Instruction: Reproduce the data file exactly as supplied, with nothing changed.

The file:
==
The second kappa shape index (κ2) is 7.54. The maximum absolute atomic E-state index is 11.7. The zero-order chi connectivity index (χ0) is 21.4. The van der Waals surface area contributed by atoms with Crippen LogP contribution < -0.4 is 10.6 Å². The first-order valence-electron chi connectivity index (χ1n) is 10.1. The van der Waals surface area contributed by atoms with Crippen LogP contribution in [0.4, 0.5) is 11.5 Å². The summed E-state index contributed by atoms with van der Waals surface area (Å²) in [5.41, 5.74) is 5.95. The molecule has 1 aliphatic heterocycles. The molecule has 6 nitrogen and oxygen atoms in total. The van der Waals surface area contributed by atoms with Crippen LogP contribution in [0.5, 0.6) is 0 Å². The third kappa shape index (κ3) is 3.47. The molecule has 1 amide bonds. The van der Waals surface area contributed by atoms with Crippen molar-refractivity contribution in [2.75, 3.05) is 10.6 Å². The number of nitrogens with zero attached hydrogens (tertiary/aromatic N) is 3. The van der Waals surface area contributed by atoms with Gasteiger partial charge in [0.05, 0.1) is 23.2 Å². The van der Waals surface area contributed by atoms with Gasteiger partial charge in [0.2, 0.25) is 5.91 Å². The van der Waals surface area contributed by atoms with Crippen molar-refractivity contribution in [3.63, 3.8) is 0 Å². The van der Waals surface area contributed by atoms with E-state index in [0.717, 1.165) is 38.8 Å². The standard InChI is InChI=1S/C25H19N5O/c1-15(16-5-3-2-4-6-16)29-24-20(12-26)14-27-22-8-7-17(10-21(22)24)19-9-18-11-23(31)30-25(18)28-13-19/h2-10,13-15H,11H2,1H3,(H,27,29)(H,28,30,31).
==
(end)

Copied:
The second kappa shape index (κ2) is 7.54. The maximum absolute atomic E-state index is 11.7. The zero-order chi connectivity index (χ0) is 21.4. The van der Waals surface area contributed by atoms with Crippen LogP contribution < -0.4 is 10.6 Å². The first-order valence-electron chi connectivity index (χ1n) is 10.1. The van der Waals surface area contributed by atoms with Crippen LogP contribution in [0.4, 0.5) is 11.5 Å². The summed E-state index contributed by atoms with van der Waals surface area (Å²) in [5.41, 5.74) is 5.95. The molecule has 1 aliphatic heterocycles. The molecule has 6 nitrogen and oxygen atoms in total. The van der Waals surface area contributed by atoms with Crippen LogP contribution in [0.5, 0.6) is 0 Å². The third kappa shape index (κ3) is 3.47. The molecule has 1 amide bonds. The van der Waals surface area contributed by atoms with Crippen molar-refractivity contribution in [2.75, 3.05) is 10.6 Å². The number of nitrogens with zero attached hydrogens (tertiary/aromatic N) is 3. The van der Waals surface area contributed by atoms with Gasteiger partial charge in [0.05, 0.1) is 23.2 Å². The van der Waals surface area contributed by atoms with Gasteiger partial charge in [0.2, 0.25) is 5.91 Å². The van der Waals surface area contributed by atoms with Crippen molar-refractivity contribution in [3.63, 3.8) is 0 Å². The van der Waals surface area contributed by atoms with E-state index in [0.717, 1.165) is 38.8 Å². The standard InChI is InChI=1S/C25H19N5O/c1-15(16-5-3-2-4-6-16)29-24-20(12-26)14-27-22-8-7-17(10-21(22)24)19-9-18-11-23(31)30-25(18)28-13-19/h2-10,13-15H,11H2,1H3,(H,27,29)(H,28,30,31).